Domes 38 are mounted at both ends of the safety vehicle 10 and are made of unbreakable transparent plexiglass or plastic so that passengers can both see out and be seen from the outside.
A block and tackle 39 has a hook 39A at its top end for lowering the safety vehicle 10 from a ship, an oil rig, or the like. A hook 39B at the bottom end of the block and tackle 39 engages a hook 44 for releasing the safety vehicle 10 from the block and tackle 39 after the safety vehicle 10 has reached the water level below the ship, oil rig, or the like.
Sails 40, mounted on both ends of the safety vehicle 10, may be used to help move the safety vehicle 10 sideways and are shown in a substantially reduced size from their true size, relative to the size of the safety vehicle 10.
As best shown in FIG. 2, floats 41 and pontoons 42 rise and fall with the change in the water level caused by any change in the weight of the safety vehicle 10 and basically keep the safety vehicle 10 in balance while in water. Hydraulic arms 47 raise and lower the pontoons 42 in response to this change in the water level. The floats 41, pontoons 42, and hydraulic arms 47 are all mounted on opposite ends of the safety vehicle 10.
Small motors 43 are also mounted at opposite ends of the safety vehicle 10 in order to drive such safety vehicle 10 sideways. Although only one small motor 43 is shown in FIG. 2, it should be clear from FIG. 1 that either one or both small motors 43 may be reoriented to drive the safety vehicle 10 in either one or an opposite direction at different times.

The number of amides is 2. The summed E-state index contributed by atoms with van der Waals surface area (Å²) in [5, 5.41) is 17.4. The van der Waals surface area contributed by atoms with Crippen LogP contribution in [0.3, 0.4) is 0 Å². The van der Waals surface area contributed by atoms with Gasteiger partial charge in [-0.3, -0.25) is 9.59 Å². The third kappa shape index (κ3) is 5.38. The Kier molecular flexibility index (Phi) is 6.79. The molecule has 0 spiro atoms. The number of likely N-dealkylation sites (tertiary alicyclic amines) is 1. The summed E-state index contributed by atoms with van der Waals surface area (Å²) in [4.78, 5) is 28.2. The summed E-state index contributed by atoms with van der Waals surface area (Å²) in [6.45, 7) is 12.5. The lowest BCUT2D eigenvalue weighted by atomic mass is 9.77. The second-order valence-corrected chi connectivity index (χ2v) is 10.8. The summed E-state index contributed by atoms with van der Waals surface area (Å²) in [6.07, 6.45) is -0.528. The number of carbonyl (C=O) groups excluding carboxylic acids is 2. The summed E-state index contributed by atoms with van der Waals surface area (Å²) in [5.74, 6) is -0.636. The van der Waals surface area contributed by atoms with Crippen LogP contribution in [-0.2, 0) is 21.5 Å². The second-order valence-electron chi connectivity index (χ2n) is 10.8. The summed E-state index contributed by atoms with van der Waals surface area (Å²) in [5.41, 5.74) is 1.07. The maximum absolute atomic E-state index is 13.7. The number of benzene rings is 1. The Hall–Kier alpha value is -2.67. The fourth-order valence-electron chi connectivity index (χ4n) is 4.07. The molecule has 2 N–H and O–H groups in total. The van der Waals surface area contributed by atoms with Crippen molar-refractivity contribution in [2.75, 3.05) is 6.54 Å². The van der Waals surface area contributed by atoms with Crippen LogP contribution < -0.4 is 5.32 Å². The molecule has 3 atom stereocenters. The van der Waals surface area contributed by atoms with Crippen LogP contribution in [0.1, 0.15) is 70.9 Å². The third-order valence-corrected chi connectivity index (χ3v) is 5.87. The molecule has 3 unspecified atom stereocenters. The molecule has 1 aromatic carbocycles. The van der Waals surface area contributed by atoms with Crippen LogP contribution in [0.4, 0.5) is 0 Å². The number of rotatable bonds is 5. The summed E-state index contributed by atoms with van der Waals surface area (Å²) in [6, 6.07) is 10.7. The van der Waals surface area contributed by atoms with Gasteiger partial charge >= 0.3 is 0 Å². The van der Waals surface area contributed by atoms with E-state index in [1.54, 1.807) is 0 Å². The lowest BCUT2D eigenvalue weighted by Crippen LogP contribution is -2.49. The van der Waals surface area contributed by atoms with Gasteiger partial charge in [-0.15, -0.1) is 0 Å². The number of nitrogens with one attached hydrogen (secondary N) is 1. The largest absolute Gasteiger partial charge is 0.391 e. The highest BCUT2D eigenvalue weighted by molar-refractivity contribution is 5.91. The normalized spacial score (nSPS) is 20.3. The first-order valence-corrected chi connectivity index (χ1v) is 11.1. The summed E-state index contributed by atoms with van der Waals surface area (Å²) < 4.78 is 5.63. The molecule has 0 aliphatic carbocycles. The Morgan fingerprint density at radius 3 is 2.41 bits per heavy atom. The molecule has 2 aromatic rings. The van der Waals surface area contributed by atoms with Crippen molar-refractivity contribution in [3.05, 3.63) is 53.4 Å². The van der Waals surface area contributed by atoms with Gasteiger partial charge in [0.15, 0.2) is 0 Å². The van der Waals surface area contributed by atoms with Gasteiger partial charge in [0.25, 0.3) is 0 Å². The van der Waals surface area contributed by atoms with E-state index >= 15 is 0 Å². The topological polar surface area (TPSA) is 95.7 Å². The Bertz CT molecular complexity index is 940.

Returning to FIG. 2, it may be seen that spikes 46 may be screwed into or otherwise secured to each of the corrugations 29 in order to assist movement of the safety vehicle 10 when it is travelling over ice or snow. Although only six such spikes 46 in corrugations 29 are shown, it should be clear that all such corrugations 29 along the outer cylinder 32 are capable of holding the spikes 46.
Rods 49 hold the doors 35 open whenever passengers are entering and exiting from the safety vehicle 10 or whenever passengers are fishing, crabbing, or performing similar activities, while awaiting rescue in the water.
As best shown in FIG. 3, small auxiliary rubber wheels 45 are lowered to the ground level from the opposite ends of the safety vehicle 10 for providing balance whenever the safety vehicle 10 is travelling over land, ice, or other terrain.
As mentioned earlier during the discussion of FIG. 1, air enters the water safety vehicle through a pipe section 27. Usually, the blower (not shown) in one box section 26 is drawing fresh air into the living section 30 while a blower (not shown) in the box section 26 at the opposite end of the safety vehicle 10 is expelling bad air out of the living section 30.
A solid wall 48, made of unbreakable transparent plastic or plexiglass, is secured at its outer circumferential edge to the periphery of the circumferential edge of the dome 38. At its inner circumferential edge, the solid wall 48 provides a flange 48A through which the pipe section 27 passes so that air may pass into and go out of the living section 30.